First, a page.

Consolidated KYC Risk Management

This version

BCBS  | 
06 October 2004
Status:  Superseded

Note: The BCBS revised and merged this document within the February 2016 publication: Sound management of risks related to money laundering and financing of terrorism

The adoption of effective know-your-customer (KYC) standards is an essential part of banks' risk management practices. Banks with inadequate KYC risk management programmes may be subject to significant risks, especially legal and reputational risk. Sound KYC policies and procedures not only contribute to a bank's overall safety and soundness, they also protect the integrity of the banking system by reducing the likelihood of banks becoming vehicles for money laundering, terrorist financing and other unlawful activities. Recent initiatives to reinforce actions against terrorism in particular have underlined the importance of banks' ability to monitor their customers wherever they conduct business.

In October 2001, the Basel Committee on Banking Supervision (BCBS) issued Customer due diligence for banks, subsequently reinforced by a General Guide to account opening and customer identification (CDD) in February 2003. The CDD paper outlines four essential elements necessary for a sound KYC programme. These elements are: (i) customer acceptance policy; (ii) customer identification; (iii) on-going monitoring of higher risk accounts; and (iv) risk management. The principles laid down have been accepted and widely adopted by jurisdictions throughout the world as a benchmark for commercial banks and a good practice guideline for other categories of financial institution.

A key challenge in implementing sound KYC policies and procedures is how to put in place an effective groupwide approach. The legal and reputational risks identified in paragraph 1 are global in nature. As such, it is essential that each group develop a global risk management programme supported by policies that incorporate groupwide KYC standards. Policies and procedures at the branch- or subsidiary-level must be consistent with and supportive of the group KYC standards even where for local or business reasons such policies and procedures are not identical to the group's.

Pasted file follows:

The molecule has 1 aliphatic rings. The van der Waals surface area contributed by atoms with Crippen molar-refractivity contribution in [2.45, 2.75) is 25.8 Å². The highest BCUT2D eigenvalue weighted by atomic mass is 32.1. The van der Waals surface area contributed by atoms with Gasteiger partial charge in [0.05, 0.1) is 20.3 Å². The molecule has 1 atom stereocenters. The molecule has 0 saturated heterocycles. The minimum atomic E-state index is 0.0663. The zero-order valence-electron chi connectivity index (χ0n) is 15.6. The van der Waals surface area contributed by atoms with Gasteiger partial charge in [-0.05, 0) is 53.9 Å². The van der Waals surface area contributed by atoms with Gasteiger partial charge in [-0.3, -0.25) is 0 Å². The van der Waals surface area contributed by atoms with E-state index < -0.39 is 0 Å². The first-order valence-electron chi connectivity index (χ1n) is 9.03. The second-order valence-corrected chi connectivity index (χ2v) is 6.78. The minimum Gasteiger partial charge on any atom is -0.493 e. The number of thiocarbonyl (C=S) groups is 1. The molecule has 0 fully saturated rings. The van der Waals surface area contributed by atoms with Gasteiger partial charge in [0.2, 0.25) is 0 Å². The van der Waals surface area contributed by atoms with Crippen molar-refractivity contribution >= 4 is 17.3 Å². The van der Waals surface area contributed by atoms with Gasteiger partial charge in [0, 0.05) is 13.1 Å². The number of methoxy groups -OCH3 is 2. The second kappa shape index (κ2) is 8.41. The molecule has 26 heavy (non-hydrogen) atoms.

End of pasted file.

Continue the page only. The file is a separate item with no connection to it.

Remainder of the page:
Consolidated KYC Risk Management means an established centralised process for coordinating and promulgating policies and procedures on a groupwide basis, as well as robust arrangements for the sharing of information within the group. Policies and procedures should be designed not merely to comply strictly with all relevant laws and regulations, but more broadly to identify, monitor and mitigate reputational, operational, legal and concentration risks. Similar to the approach to consolidated credit, market and operational risk, effective control of consolidated KYC risk requires banks to coordinate their risk management activities on a groupwide basis across the head office and all branches and subsidiaries.

The BCBS recognises that implementing effective KYC procedures on a groupwide basis is more challenging than many other risk management processes because KYC involves in most cases the liabilities rather than the assets side of the balance sheet, as well as balances that are carried as off-balance sheet items. For reasons of customer privacy, some jurisdictions continue to restrict banks' ability to transmit names and balances as regards customer liabilities whereas there are now very few countries maintaining similar barriers on the assets side of the balance sheet. It is essential, in conducting effective monitoring on a groupwide basis, that banks be free to pass information about their liabilities or assets under management, subject to adequate legal protection, back to their head offices or parent bank. This applies in the case of both branches and subsidiaries. The conditions under which this might be achieved are set out in paragraphs [20 to 23].

Jurisdictions should facilitate consolidated KYC risk management by providing an appropriate legal framework which allows the cross-border sharing of information. Legal restrictions that impede effective consolidated KYC risk management processes should be removed.